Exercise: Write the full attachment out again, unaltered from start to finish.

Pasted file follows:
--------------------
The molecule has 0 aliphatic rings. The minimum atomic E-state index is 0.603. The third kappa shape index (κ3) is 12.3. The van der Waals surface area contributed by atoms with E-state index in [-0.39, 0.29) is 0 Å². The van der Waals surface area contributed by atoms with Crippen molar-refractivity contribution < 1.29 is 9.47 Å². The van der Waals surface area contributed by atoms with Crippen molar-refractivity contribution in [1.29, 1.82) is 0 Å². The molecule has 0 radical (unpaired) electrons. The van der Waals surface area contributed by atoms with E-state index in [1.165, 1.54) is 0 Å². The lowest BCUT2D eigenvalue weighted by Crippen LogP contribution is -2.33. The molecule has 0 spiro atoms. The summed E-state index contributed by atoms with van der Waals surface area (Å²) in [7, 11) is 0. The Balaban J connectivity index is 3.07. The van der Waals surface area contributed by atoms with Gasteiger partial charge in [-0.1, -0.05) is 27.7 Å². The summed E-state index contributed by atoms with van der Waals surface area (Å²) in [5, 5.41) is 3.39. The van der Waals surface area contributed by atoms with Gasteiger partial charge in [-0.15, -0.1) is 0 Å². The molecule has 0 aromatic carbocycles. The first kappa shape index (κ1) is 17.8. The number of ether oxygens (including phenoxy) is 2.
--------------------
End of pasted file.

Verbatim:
The molecule has 0 aliphatic rings. The minimum atomic E-state index is 0.603. The third kappa shape index (κ3) is 12.3. The van der Waals surface area contributed by atoms with E-state index in [-0.39, 0.29) is 0 Å². The van der Waals surface area contributed by atoms with Crippen molar-refractivity contribution < 1.29 is 9.47 Å². The van der Waals surface area contributed by atoms with Crippen molar-refractivity contribution in [1.29, 1.82) is 0 Å². The molecule has 0 radical (unpaired) electrons. The van der Waals surface area contributed by atoms with E-state index in [1.165, 1.54) is 0 Å². The lowest BCUT2D eigenvalue weighted by Crippen LogP contribution is -2.33. The molecule has 0 spiro atoms. The summed E-state index contributed by atoms with van der Waals surface area (Å²) in [7, 11) is 0. The Balaban J connectivity index is 3.07. The van der Waals surface area contributed by atoms with Gasteiger partial charge in [-0.1, -0.05) is 27.7 Å². The summed E-state index contributed by atoms with van der Waals surface area (Å²) in [5, 5.41) is 3.39. The van der Waals surface area contributed by atoms with Gasteiger partial charge in [-0.15, -0.1) is 0 Å². The molecule has 0 aromatic carbocycles. The first kappa shape index (κ1) is 17.8. The number of ether oxygens (including phenoxy) is 2.